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Research Papers: Energy Systems Analysis

The Challenge of Energy Storage in Europe: Focus on Power to Fuel

[+] Author and Article Information
Efthymia-Ioanna Koytsoumpa

Mitsubishi Hitachi Power
Systems Europe GmbH,
Schifferstrasse 80,
Duisburg 47059, Germany
e-mail: e_koytsoumpa@eu.mhps.com

Christian Bergins

Mitsubishi Hitachi Power
Systems Europe GmbH,
Schifferstrasse 80,
Duisburg 47059, Germany
e-mail: c_bergins@eu.mhps.com

Torsten Buddenberg

Mitsubishi Hitachi Power
Systems Europe GmbH,
Schifferstrasse 80,
Duisburg 47059, Germany
e-mail: t_buddenberg@eu.mhps.com

Song Wu

Mitsubishi Hitachi Power Systems
America—Energy and Environment, Ltd.,
645 Martinsville Road,
Basking Ridge, NJ 07920
e-mail: Song.Wu@mhpowersystems.com

Ómar Sigurbjörnsson

Carbon Recycling International,
Borgartun 27,
Reykjavik 105, Iceland
e-mail: omar.sigurbjornsson@cri.is

K. C. Tran

Carbon Recycling International,
Borgartun 27,
Reykjavik 105, Iceland
e-mail: kctran@cri.is

Emmanouil Kakaras

Mitsubishi Hitachi Power
Systems Europe GmbH,
Schifferstrasse 80,
Duisburg 47059, Germany;
Centre for Research and
Technology Hellas (CERTH),
6th Kilometer Charilaou-Thermis,
Thermi, Thessaloniki GR 570 01, Greece
e-mail: e_kakaras@eu.mhps.com

Contributed by the Advanced Energy Systems Division of ASME for publication in the JOURNAL OF ENERGY RESOURCES TECHNOLOGY. Manuscript received July 20, 2015; final manuscript received January 13, 2016; published online February 22, 2016. Assoc. Editor: Ashwani K. Gupta.

J. Energy Resour. Technol 138(4), 042002 (Feb 22, 2016) (10 pages) Paper No: JERT-15-1263; doi: 10.1115/1.4032544 History: Received July 20, 2015; Revised January 13, 2016

The energy sector in the European market has been changing significantly over the last years. European Union (EU) energy strategy includes the EU low-carbon roadmap milestone, which indicates for 2020, a 20% reduction in carbon emissions, and a 20% EU-wide share for renewables, and by 2030 a 40% reduction in carbon emissions and 30% EU-wide share for renewables. The increased renewable energy sources (RES) penetration and their intermittent energy production have led to the emerging need for energy storage technologies. Especially in the European energy market, large-scale energy balancing with sustainable technologies with product flexibility and cost-effective operation are being investigated. The carbon capture and utilization (CCU) concept, as a means for low-carbon sustainable industries, is integrated in the energy storage technologies. The present paper addresses the integration of power to fuel concept in the energy storage sector with simultaneous emission reduction. Grid management, the scale, and the efficient operation of electrolyzers are the basis for the implementation of Power to Fuel technology. The use of surplus and/or low-cost electricity via water electrolysis to commute captured CO2 from industrial plants to versatile energy carriers such as methane and methanol is being investigated in the present paper. Shadow operation of fossil fuel power plants under minimum load conditions leads to optimized energy dispatch of the power plants and provides product flexibility in terms of electricity, grid services, and chemical production. The produced fuels can be used in highly efficient and well-established power systems and further used in the transportation sector or for covering heat demands. The energy efficiency of the different processes is presented and a comparison is made in terms of cost effective energy storage solutions via the simultaneous grid management optimization, the reduction of carbon dioxide, and the production of valuable chemicals. The cross-sectorial concept of the Power to Fuel is presented for Steel and Power industry for the case of methane and methanol production. A review of the U.S. and European markets is made for the application of Power to Fuel.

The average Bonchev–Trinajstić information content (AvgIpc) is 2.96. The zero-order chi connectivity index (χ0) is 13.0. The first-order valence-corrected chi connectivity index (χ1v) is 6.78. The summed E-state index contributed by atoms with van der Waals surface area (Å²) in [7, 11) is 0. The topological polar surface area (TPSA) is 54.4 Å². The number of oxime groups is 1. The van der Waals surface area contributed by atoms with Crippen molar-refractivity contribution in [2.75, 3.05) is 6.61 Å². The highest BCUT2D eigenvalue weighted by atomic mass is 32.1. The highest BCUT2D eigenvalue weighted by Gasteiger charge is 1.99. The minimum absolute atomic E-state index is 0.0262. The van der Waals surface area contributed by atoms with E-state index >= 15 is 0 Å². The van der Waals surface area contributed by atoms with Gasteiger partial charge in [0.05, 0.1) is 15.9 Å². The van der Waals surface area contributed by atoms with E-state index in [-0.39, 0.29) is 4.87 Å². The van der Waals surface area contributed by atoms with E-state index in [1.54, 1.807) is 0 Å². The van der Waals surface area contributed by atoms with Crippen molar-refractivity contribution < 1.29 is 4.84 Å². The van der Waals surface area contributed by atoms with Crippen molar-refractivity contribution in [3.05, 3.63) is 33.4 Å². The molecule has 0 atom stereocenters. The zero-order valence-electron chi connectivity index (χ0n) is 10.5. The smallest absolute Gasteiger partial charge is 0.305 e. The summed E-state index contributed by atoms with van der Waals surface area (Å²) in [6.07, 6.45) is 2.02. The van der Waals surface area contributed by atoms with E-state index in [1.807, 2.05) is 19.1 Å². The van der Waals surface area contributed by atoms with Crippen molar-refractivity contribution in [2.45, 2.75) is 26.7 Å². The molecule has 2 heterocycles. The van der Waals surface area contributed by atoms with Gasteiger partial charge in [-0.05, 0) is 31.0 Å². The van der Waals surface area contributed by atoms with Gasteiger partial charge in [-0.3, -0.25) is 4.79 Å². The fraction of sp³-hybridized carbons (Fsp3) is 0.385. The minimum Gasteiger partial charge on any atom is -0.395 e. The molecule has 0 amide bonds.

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Figures

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Fig. 1

Prices of PEP, German import gas, and North-West European import coal contracts with the share of RES in the EU power generation mix [10]

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Fig. 2

Operation range of the power plant of 710 MWel and associated MWel/MWth MeOH with and without the power to methanol operation of 410 tons per day of methanol

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Fig. 3

Actual operational load of a coal power plant of 150 MWel in Germany (left) and possible increase of operational load by Power to Methanol for efficient operation (right)

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Fig. 4

Energy balance of steel-methanol plant design with post combustion capture, electrolyzer, and CO2 methanol synthesis

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Fig. 5

Profitability analysis of power to methanol and power to SNG

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Fig. 6

Profitability chart of methanol production in EUR per MW hr (methanol price versus cost of production-operational expenditure based)

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